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Figures 4-5. Two photomicrographs in plane-polarized reflected light, Nominal magnification 200X, long-axis field of view 0.45 mm. 4. (left): blue-grey tennantite and tawny germanite with sphalerite containing lamellae and small grains of gallite. Note the chalcopyrite, unusually bright yellow in the context of the surrounding minerals, itself partially altered to dark blue covellite and well-polished bluish-grey (?) chalcocite. 5. (right): Sphalerite with exsolved lamellae of gallite, mantled by a shell of tennantite, in germanite.

References (n=20)

Anders,E and Grevesse,N (1989) Abundances of the elements: meteoritic and solar. Geochim. Cosmochim. Acta 53, 197 214.

Bernstein,LR (1985) Germanium geochemistry and mineralogy. Geochim. Cosmochim. Acta 49, 2409-2422.

Bernstein,LR and Cox,DP (1986) Geology and sulfide mineralogy of the Number One orebody, Ruby Creek copper deposit, Alaska. Econ.Geol. 81, 1675-1689.

Cook,NJ, Ciobanu,CL, Pring,A, Skinner,W, Shimizu,M, Danyushevsky,L, Saini-Eidukat,B and Melcher,F (2009) Trace and minor elements in sphalerite: a LA-ICPMS study. Geochim. Cosmochim. Acta 73, 4761-4791.

Daltry,VDC (1992) Type mineralogy of Namibia. Geol.Surv.Namibia Bull. 1, 142pp.

Gebhard,G (1999) Tsumeb: A Unique Mineral Locality. GG Publishing, Grossenseifen, Germany, 328pp.

Lhoest,JJ (1995) Famous mineral localities: the Kipushi mine, Zaire. Mineral.Record 26, 163-192.

Lombaard,AF, Gunzel,A, Innes,J and Kruger,TL (1986) The Tsumeb lead-copper-zinc-silver deposit, South West Africa/Namibia. In `Mineral Deposits of Southern Africa' (Anhaeusser,CR and Maske,S editors), Geol.Soc.S.Africa, 2335pp., 1761-1787.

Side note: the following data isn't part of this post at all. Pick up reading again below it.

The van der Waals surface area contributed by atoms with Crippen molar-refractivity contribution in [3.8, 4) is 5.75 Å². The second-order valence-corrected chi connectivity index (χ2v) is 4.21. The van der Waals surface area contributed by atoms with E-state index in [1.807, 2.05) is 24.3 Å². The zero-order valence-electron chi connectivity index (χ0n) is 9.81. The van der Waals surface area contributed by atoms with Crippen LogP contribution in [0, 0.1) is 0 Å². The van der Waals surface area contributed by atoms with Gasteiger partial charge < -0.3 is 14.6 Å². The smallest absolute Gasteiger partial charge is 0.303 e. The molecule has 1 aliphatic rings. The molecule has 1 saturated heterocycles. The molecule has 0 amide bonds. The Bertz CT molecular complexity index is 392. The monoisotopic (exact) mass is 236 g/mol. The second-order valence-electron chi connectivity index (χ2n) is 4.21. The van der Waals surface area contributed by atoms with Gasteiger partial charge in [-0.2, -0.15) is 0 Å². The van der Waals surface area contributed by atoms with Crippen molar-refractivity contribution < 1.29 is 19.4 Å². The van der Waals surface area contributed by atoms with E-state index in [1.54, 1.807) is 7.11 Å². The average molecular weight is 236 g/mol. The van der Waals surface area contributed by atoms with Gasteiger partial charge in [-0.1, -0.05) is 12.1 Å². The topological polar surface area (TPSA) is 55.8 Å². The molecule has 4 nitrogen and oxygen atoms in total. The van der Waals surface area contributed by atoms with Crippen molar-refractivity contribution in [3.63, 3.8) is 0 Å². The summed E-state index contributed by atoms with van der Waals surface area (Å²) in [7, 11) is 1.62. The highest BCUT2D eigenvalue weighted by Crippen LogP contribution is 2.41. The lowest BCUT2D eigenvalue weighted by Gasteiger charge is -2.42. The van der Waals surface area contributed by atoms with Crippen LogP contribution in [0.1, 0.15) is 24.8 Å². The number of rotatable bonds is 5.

Lu,F, Xiao,T, Lin,J, Ning,Z, Long,Q, Xiao,L, Huang,F, Wang,W, Xiao,Q, Lan,X and Chen,H (2017) Resources and extraction of gallium: a review. Hydrometallurgy 174,105-115.

Mozgova,NN, Borodaev,YS, Nenasheva,SN, Efimov,AV, Gandhi,SM and Mookherjee,A (1992) Rare minerals from Rajpura-Dariba, Rajasthan, India. VII: renierite. Mineral.Petrol. 46, 55-65.

Picot,P and Johan,Z (1977) Atlas des Minéraux Métalliques. BRGM Mem. 90-1977, 407pp. (in Fr.).

Ramdohr,P (1980) The Ore Minerals and Their Intergrowths. Pergamon Press, 2nd edition in 2 vols., 1205pp.

Rudnick,RL and Gao,S (2005) Composition of the continental crust. In `The Crust' (Rudnick,RL, editor). Treatise on Geochemistry volume 3 (Holland,HD and Turekian,KK, editors), Elsevier Pergamon, Oxford, 683pp., p.1-64.

Schluter,J, Klaska,K-H, Adiwidjaja,G and Gebhard,G (2003) Tsumgallite, GaO(OH), a new mineral from the Tsumeb mine, Tsumeb, Namibia. NJMM 2003(11), 521-527.

Sclar,CB and Geier,BH (1957) The paragenetic relationships of germanite and renierite from Tsumeb, South West Africa. Econ.Geol. 52, 612-631.

Springer,G (1969) Microanalytical investigations into germanite, renierite, briartite, and gallite. NJMM 1969, 435-441.

Strunz,H, Geier,BH and Seeliger,E (1958) Gallit, CuGaS2, das erste selbstandige galiummineral, und seine verbreitung in den erzen der Tsumeb- und Kipushi-Mine. NJMM 1958, 241-264 (in Ger.).

Tourigny,G, Doucet,D and Bourget,A (1993) Geology of the Bousquet 2 mine: an example of a deformed, gold- bearing, polymetallic sulfide deposit. Econ.Geol. 88, 1578-1597.

Uytenbogaardt,W and Burke,EAJ (1971) Tables for Microscopic Identification of Ore Minerals. Elsevier, 2nd revised edition, 430pp.

Wagner,T and Monecke,T (2005) Germanium-bearing colusite from the Waterloo volcanic-rock-hosted massive sulfide deposit, Australia: crystal chemistry and formation of colusite-group minerals. Can.Mineral. 43, 655-669.

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Figure 6. Tennantite and germanite, traces of grey sphalerite, and small grains of chalcopyrite and covellite. The late copper sulphides may line late fractures and voids. Once again, the chalcopyrite appears brighter than usual, in the absence of more reflective minerals such as pyrite. Photomicrograph in plane-polarized reflected light, Nominal magnification 200X, long-axis field of view 0.45 mm.

Graham Wilson, 01-03,10 September 2015, minor updates 23 March 2018, 13 April 2018.